Nike just took a big step by taking its marketing campaign into the political arena. Despite calls for boycotts from those who support racism and fascism, the new ad campaign has already generated publicity and a spike in sales.
The racists and fascists claim that Nike, Colin Kaepernick and others who protest the murders of unarmed American citizens by public servants is anti-American, unpatriotic and disrespectful to veterans, members of the armed services and police officers. Not so fast. Let’s cut through the rhetoric and propaganda.
Over the past 50 years, African-Americans and Hispanic soldiers have seen more front line duty in the U.S. military than their white counterparts. They have incurred more fatalities than whites. The discrimination continues and minorities have paid their dues. So, if any social group in America has earned the right to use the flag and a song as an opportunity to draw attention to ongoing racism, fascism and corruption, it’s racial minorities. They are defending America and Americans, when public servants only want to defend themselves with shallow symbols and conversations.
They have eagerly defended the basic freedoms that are denied to their families. In addition to discrimination, this institutional racism is a form of taxation without representation. Similar injustices and abuses sparked the American Revolution and gave rise to the formation of this great nation. As our forefathers intended, the flag flies for everyone or it flies for no one.
It’s time to defend much more than just a piece of cloth. Our air, food and water are being contaminated with industrial waste. Neurodegenerative disease is the fastest-growing cause of death in America and the world. Autism continues to soar because of the rampant release of neurotoxins into the world we depend upon. Public property and budgets are being plundered. The nation is on its way to bankruptcy with a record national debt and a bankruptcy expert at the helm. Yet, the only conversation mainstream media and the White House can muster is one about the national anthem. It’s time for deeper conversations. Answers begin with the truth and the misguided national anthem debate is a convenient smokescreen for a hijacked administration. The fascists who are wrapping themselves in the American flag are actually anti-American traitors. They stand only for themselves. They would make Nazi propagandist Joseph Goebbels proud. Just say no to their ignorance and hate.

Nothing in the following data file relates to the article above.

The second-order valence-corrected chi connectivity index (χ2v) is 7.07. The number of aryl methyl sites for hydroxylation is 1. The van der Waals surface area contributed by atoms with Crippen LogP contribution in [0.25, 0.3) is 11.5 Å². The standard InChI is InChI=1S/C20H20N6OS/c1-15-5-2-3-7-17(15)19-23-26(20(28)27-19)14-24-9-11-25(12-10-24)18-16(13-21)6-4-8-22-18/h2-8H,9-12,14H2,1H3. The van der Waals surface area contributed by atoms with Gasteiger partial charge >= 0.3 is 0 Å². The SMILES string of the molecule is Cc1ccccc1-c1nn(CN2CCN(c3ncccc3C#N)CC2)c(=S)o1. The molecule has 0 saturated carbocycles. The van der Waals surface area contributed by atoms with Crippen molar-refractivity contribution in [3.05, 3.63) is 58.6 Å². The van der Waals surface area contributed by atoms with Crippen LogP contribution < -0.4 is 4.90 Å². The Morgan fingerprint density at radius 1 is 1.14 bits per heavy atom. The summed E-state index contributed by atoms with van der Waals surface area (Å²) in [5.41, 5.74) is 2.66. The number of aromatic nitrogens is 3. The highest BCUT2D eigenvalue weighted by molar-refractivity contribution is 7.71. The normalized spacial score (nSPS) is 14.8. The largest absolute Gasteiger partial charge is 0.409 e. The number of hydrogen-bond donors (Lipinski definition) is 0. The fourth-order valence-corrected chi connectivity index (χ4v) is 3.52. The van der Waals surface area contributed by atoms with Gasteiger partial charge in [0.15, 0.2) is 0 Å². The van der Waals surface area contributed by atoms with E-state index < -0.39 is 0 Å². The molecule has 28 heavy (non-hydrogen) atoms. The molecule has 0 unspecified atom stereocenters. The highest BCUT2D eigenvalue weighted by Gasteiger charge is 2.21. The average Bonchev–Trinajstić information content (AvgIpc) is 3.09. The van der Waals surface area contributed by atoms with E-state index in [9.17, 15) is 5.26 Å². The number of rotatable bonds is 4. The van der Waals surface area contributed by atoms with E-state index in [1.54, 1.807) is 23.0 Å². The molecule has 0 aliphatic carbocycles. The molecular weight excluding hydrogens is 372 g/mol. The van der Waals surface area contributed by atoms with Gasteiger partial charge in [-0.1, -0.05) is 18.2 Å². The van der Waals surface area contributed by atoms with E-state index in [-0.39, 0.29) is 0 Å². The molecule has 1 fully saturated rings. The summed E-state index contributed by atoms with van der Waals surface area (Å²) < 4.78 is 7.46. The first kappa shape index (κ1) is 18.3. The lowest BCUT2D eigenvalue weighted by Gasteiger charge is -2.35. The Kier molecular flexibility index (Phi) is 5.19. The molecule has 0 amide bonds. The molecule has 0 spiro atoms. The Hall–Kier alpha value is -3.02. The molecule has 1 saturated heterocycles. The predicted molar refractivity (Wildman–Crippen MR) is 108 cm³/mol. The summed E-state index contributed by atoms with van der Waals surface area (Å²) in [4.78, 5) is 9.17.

When Colin Kaepernick took a stand against racism, injustice and many other social ills in August 2016, President Trump and other sick minds twisted the conversation with old school propaganda. Instead of addressing the issues of racism, murder, corruption, cover-ups and more, those who stand up for these victims are being attacked. Their patriotism has been questioned. Their second-amendment rights have been challenged. My guess is that millions of patriots from years gone by are rolling over in their graves as public servants are shooting unarmed citizens in the back. Those who speak up are being stabbed in the back. The party line is that these shootings will continue until morale improves. That’s the fascist party.
It’s interesting how the machine is quicker to defend a symbol of a free nation than defending the people themselves. Propaganda is alive and well and Americans owe it to themselves, their families and their nation to think for themselves on this issues and many others.
Reaction to Kaepernick’s tweet was swift. Almost immediately, “Just Do It” and “Nike” became top trending terms on Twitter in the United States, and by morning the hashtag #NikeBoycott was one of the most used on the social media service. People posted videos and photographs of themselves destroying their Nike apparel in response to the company’s decision to work with Kaepernick.
Nike’s stock price fell more than two percent after the announcement. While some investors are likely nervous that the company’s decision to feature Kaepernick could inspire a boycott, the stock price of Adidas also was down more than two percent that morning. The broader stock market downturn was being blamed on worries about tense negotiations over NAFTA. But one week later, Nike reported that online sales had jumped by 31 percent after unveiling the campaign.
“I am not going to stand up to show pride in a flag for a country that oppresses black people and people of color,” he told Steve Wyche of NFL Media about the decision two years ago. “To me, this is bigger than football and it would be selfish on my part to look the other way. There are bodies in the street and people getting paid leave and getting away with murder.”
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